Hi, Sue and Heather - yes, it does work" Especially, as Heather says, if you don't try to impose it as a formula from the beginning, but use it as a sort of check at the first draft stage - you know, that stage when you know you've got some things right, but also have an uneasy feeling that the thing isn't working.
If you apply the 'blue-print' of the Hero's Journey to it at this stage, it helps you to see where your story is wandering off on tangents, or failing to build in enough reversals.
Sue - very interested to read about your classes. I've been doing workshops in schools recently, where I do something which sounds very much like what you're doing - that is, demonstrating how similiar ALL stories are. I used Billy Goats Gruff and the film, Alien, and showed how the plot of both is built around the same steps.
I then helped them to construct their own stories around this plan, so that they had a complete, satisfying story.
The feedback was very good, and one teacher said, 'They loved having a plan they could work to.'

Heather Dyer said...

Yes, Sue, I'm glad to hear the students liked it - have been afraid to try it before now because I've always felt stifled by imposing it before 'creating' anything. Thanks for the examples too - Billy Goats' Gruff would be a good one to try in a workshop for children.

I wonder if anyone can think of a story that doesn't fit this pattern? I'd love to find one...

Sue Bursztynski said...

You know, it never occurred to me that you could use it with anything other than adventure of some sort. I see your point, Heather, though I suspect it might be a bit confusing for kids. I just need to get them started and often that's the hard bit. But this year I have been ordered to teach creative writing, something for which there is no outline, nothing, and this isn't like doing a school visit workshop, where you can get them started and go away to your next gig, leaving the regular teacher to finish it. I AM the regular teacher. So it might be handy for me to think about these points you make when I make them stop writing and start editing. I have one student this year who was in my English class last year, a passionate writer - she threw herself right into the Hero's journey with a story about a boy's quest to find his mother and the eventual reward was finding her safe at home when he returned. It was wonderful, but it was 9000 words long and she really needed to stop and work on what she had. And she went right on and wrote something else without stopping! She may be publishable some day if I can persuade her to edit.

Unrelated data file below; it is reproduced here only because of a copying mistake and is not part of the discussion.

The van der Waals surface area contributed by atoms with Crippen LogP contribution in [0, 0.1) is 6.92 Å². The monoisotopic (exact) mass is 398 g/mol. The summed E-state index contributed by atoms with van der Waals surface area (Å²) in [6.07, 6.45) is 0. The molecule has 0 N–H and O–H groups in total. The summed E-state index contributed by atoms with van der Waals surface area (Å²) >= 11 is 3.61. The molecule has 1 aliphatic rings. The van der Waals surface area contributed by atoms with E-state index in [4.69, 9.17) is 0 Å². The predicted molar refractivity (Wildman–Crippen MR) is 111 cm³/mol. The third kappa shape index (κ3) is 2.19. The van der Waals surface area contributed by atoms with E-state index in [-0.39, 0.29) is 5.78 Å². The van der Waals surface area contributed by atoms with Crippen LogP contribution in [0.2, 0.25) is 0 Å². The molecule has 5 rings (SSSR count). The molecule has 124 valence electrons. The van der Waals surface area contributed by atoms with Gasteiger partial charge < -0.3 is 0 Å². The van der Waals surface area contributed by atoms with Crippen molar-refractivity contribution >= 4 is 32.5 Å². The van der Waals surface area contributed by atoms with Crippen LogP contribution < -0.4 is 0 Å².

Dear me, Billy Goats Gruff and Alien? I will have to think about the similarities there...;-)

Heather Dyer said...

I agree with you Sue, I think that starting is most important, I'd never recommend that children try and plan first, it's more important to be creative and explore. But patterns can be useful in retrospect - I also found Mary Carol Moore's 'W plot' incredibly useful, and perhaps easier to apply to stories. Interestingly, it works with nonfiction too. I wrote a blog post on it two or three months ago.

Sue Bursztynski said...

Anywhere I can find this W plot?

Sue Purkiss said...

Thanks a lot for this - am going to use it with my students!

Heather Dyer said...

Sorry for late reply Sue Bursztynski (is this comment list made up only of Sues/Susans?!) I wrote about the W plot and gave some links to it in my ABBA blog post here: